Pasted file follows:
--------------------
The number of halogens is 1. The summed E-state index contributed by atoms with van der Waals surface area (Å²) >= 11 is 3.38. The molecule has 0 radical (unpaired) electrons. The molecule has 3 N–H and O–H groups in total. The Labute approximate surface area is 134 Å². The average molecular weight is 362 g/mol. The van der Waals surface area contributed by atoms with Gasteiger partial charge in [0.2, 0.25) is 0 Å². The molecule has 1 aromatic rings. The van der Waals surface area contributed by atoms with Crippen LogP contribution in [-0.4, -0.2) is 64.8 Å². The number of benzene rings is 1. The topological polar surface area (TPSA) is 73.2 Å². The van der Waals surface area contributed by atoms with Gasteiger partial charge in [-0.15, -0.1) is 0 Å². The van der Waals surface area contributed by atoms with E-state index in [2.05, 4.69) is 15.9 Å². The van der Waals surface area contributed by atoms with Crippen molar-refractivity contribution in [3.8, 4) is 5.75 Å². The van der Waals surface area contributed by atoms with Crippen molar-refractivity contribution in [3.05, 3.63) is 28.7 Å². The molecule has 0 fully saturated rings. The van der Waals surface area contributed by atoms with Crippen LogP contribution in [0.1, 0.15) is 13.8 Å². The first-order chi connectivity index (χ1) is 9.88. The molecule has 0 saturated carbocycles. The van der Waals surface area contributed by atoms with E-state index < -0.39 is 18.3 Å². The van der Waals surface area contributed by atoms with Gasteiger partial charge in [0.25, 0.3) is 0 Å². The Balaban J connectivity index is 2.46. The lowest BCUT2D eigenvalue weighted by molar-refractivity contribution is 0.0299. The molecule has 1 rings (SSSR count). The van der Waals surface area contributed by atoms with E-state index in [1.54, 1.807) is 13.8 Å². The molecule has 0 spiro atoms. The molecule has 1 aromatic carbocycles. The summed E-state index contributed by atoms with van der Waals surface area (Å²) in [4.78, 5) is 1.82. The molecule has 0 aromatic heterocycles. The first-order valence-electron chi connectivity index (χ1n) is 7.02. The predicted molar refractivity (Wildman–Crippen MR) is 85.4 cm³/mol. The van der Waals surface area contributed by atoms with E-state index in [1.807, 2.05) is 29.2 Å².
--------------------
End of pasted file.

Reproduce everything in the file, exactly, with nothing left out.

The number of halogens is 1. The summed E-state index contributed by atoms with van der Waals surface area (Å²) >= 11 is 3.38. The molecule has 0 radical (unpaired) electrons. The molecule has 3 N–H and O–H groups in total. The Labute approximate surface area is 134 Å². The average molecular weight is 362 g/mol. The van der Waals surface area contributed by atoms with Gasteiger partial charge in [0.2, 0.25) is 0 Å². The molecule has 1 aromatic rings. The van der Waals surface area contributed by atoms with Crippen LogP contribution in [-0.4, -0.2) is 64.8 Å². The number of benzene rings is 1. The topological polar surface area (TPSA) is 73.2 Å². The van der Waals surface area contributed by atoms with Gasteiger partial charge in [-0.15, -0.1) is 0 Å². The van der Waals surface area contributed by atoms with E-state index in [2.05, 4.69) is 15.9 Å². The van der Waals surface area contributed by atoms with Crippen molar-refractivity contribution in [3.8, 4) is 5.75 Å². The van der Waals surface area contributed by atoms with Crippen molar-refractivity contribution in [3.05, 3.63) is 28.7 Å². The molecule has 0 fully saturated rings. The van der Waals surface area contributed by atoms with Crippen LogP contribution in [0.1, 0.15) is 13.8 Å². The first-order chi connectivity index (χ1) is 9.88. The molecule has 0 saturated carbocycles. The van der Waals surface area contributed by atoms with E-state index < -0.39 is 18.3 Å². The van der Waals surface area contributed by atoms with Gasteiger partial charge in [0.25, 0.3) is 0 Å². The Balaban J connectivity index is 2.46. The lowest BCUT2D eigenvalue weighted by molar-refractivity contribution is 0.0299. The molecule has 1 rings (SSSR count). The van der Waals surface area contributed by atoms with E-state index in [1.54, 1.807) is 13.8 Å². The molecule has 0 spiro atoms. The molecule has 1 aromatic carbocycles. The summed E-state index contributed by atoms with van der Waals surface area (Å²) in [4.78, 5) is 1.82. The molecule has 0 aromatic heterocycles. The first-order valence-electron chi connectivity index (χ1n) is 7.02. The predicted molar refractivity (Wildman–Crippen MR) is 85.4 cm³/mol. The van der Waals surface area contributed by atoms with E-state index in [1.807, 2.05) is 29.2 Å².